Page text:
January 23, 2015

Bronfman’s versions of classical works are professional but lack creativity

The Chicago Symphony Orchestra has not disappointed with their post-Christmas programming, especially for those among us who love a good Romantic piano concerto. Last week saw the coming and going of British pianist Paul Lewis, who presented a lithe, sculpted take on Beethoven’s epic Emperor.

No more than a week later, the CSO was at it again. January 15th’s program marked Maestro Muti’s first performance of the new year, with soloist Yefim Bronfman in tow to play Brahms’ Piano Concerto No. 2, a behemoth in both length—it boasts four movements instead of the usual three—and difficulty.

But during Thursday’s program, Bronfman hardly batted an eyelid at the piece Brahms himself once called “the long terror,” executing the composer’s final piano concerto with astonishing ease and dexterity. Bronfman is, after all, well-known for his interpretations of the most demanding Romantic concertos in the repertoire.

However, for all Bronfman’s polish and dynamism, something seemed to be missing—something I struggled to identify until I remembered what had been said during the program’s pre-concert lecture. There, lecturer and musicologist Johann Buis aptly reminded his audience that, even as a young teen, Brahms was a talented improviser on the piano. And that’s precisely what Bronfman’s rendition lacked: a sense of novelty. Even in a genre like classical music, which requires meticulous preparation, it is that very spirit of extemporaneity that makes live performance so riveting. Bronfman, on the other hand, at times sounded over rehearsed to a fault.

Perhaps our own impressions of Brahms are just as much to blame. Interpretations of the German master’s concerti—thickly scored and technically formidable as they are—can easily err on the side of leadenness. Even the cheeky final movement never quite seemed to achieve the buoyancy prescribed in the score.

Bronfman compensated for what his interpretation lacked in creativity with his sheer technical prowess and seamless cohesion with the CSO, both of which he had in spades. His impeccable synchronicity with Muti was a marvel in itself, and whenever the orchestra fell silent to leave Bronfman to his own accord, his cadenzas proved fleet-footed and refreshingly inventive, especially in comparison to the rest of his performance. This was most apparent in the third movement, which was easily the apex of Bronfman’s already powerful interpretation.

And it was not just Bronfman who made this particular rendition of the Andante stick: Principal cellist John Sharp began the movement with a gorgeously vocalized solo—far and away the most exquisite interpretation this reviewer has heard—and the entrance of consistently-spectacular principal oboist Eugene Izotov a few bars later culminated in a tender duet that more than paved the way for the piano’s pensive opening cadenza.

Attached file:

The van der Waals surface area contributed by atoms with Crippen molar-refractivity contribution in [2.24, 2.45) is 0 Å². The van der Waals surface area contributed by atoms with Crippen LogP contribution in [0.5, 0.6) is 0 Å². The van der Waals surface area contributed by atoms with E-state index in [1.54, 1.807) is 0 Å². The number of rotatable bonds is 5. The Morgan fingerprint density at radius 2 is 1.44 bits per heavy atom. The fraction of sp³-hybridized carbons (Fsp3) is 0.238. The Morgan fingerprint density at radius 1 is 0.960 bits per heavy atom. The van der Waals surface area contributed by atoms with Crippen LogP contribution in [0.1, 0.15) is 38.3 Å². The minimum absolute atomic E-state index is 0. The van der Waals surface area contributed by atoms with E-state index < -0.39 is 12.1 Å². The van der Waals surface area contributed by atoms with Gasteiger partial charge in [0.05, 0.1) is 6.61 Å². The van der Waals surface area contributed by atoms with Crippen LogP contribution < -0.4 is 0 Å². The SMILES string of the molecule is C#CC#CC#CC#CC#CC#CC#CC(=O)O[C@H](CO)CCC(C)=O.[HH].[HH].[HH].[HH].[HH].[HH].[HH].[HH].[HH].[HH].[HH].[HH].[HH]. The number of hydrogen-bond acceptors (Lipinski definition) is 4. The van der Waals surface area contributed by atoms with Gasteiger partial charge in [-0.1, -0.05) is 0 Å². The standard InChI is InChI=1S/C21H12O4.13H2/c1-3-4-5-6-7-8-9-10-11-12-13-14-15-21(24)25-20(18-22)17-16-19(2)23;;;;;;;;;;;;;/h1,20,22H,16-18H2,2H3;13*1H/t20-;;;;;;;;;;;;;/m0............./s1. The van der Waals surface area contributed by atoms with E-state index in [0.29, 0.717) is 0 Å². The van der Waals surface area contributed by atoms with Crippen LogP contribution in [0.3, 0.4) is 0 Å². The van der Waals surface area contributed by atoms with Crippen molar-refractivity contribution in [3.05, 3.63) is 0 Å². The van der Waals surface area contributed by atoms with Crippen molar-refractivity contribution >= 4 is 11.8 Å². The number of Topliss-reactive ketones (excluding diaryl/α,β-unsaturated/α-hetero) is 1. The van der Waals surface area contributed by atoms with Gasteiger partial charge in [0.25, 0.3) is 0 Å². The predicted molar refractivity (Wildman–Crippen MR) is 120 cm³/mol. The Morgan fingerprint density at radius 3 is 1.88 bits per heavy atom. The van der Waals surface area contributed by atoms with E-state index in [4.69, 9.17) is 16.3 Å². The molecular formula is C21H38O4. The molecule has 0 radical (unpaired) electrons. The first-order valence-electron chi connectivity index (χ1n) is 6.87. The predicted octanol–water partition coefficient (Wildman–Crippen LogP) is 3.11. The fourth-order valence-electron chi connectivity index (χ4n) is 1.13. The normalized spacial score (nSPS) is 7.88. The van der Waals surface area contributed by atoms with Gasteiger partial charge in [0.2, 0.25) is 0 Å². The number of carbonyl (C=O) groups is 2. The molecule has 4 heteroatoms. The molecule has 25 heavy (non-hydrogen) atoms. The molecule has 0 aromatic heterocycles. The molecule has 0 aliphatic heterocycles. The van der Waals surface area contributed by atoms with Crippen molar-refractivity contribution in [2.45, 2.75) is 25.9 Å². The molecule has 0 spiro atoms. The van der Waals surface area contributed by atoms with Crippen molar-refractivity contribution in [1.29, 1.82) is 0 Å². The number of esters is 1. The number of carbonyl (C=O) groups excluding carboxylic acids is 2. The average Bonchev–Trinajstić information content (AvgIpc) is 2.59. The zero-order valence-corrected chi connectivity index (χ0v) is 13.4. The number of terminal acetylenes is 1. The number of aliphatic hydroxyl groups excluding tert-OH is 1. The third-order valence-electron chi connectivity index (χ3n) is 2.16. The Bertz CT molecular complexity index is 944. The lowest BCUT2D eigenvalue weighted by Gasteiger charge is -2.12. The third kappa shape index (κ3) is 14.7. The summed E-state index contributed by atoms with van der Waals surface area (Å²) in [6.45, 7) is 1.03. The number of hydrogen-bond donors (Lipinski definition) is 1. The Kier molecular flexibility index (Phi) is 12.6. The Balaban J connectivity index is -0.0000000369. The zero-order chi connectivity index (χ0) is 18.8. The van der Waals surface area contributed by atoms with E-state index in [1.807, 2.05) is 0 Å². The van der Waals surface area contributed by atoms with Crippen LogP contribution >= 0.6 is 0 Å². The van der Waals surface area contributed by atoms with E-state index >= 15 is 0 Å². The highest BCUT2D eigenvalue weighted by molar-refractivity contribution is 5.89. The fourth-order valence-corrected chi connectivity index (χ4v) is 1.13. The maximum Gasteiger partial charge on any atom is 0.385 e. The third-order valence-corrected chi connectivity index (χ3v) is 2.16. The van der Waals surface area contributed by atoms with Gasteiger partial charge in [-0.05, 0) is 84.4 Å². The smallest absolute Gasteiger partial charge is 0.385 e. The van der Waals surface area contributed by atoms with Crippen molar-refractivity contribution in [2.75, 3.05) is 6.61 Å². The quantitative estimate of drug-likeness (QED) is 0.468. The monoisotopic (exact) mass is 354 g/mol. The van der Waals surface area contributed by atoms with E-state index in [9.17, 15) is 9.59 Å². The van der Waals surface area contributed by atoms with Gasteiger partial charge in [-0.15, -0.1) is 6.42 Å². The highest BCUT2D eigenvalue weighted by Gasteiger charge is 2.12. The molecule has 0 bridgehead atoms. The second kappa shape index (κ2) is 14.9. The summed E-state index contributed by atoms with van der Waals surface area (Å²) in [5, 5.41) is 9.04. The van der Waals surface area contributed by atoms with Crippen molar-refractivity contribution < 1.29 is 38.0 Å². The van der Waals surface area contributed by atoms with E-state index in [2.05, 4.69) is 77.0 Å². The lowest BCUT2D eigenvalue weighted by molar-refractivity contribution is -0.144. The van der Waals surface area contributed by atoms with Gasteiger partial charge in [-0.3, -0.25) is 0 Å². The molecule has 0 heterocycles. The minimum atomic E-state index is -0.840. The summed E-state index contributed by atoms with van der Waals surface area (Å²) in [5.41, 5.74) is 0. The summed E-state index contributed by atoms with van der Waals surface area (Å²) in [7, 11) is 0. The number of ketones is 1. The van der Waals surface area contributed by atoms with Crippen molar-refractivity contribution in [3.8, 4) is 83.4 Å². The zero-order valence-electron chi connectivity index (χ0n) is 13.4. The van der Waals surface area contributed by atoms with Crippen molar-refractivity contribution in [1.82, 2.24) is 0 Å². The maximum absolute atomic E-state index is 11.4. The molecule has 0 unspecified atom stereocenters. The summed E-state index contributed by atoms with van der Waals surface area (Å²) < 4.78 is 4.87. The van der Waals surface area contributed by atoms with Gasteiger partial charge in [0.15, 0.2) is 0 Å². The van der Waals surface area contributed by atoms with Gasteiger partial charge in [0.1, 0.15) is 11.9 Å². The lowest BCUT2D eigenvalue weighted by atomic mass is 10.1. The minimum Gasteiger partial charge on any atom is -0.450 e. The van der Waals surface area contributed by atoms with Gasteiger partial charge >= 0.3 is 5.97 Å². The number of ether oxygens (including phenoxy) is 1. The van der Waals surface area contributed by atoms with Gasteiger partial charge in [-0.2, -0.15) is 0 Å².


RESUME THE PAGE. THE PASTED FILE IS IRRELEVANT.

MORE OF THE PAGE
You know it’s a night to remember at the concert hall when the highs just keep on coming. The concerto was followed by a memorable performance of Tchaikovsky’s severely under-programmed First Symphony, "Winter Daydreams."

Now, an admission: this is a piece I will always defend in a fight, lest I ever come to blows with someone over Tchaikovsky’s music. I won’t hold my breath for that particular scenario, but in the meantime, it should be known that the First Symphony is a well-proportioned, sensitively orchestrated delight—one that deserves to be heard in the concert hall more often.

It is fascinating to explore Tchaikovsky’s youthful foray into symphonic writing, only to find that it is, nevertheless, unmistakably Tchaikovskian. Clearly the 26-year-old Tchaikovsky had already found his voice. As even the notoriously self-critical Tchaikovsky fondly mused of Winter Daydreams years later, “I have a soft spot for it, for it is a sin of my sweet youth.”

Perhaps the only sin at Orchestra Hall last Thursday was that Tchaikovsky’s musical reverie ended too soon. The orchestra satisfyingly brought out every nuance in the score, from the skipping, lilting opening figure in the woodwinds to the delicate dynamic shifts of the second movement. The third movement, a silvery Scherzo, was superbly balanced, and the potency of the final movement—with a flurry of strings under strong chords from the winds and brass—brought to mind the yet-unwritten bombastic finales for which Tchaikovsky would become so well-known.

Winter Daydreams is certainly lighter fare than the composer’s later symphonies. However, for those seeking the melodic splendor that makes Tchaikovsky’s music so enduring, the first is, as its moniker promises, a welcome respite in the midst of our own winter, especially under the capable baton of Muti.

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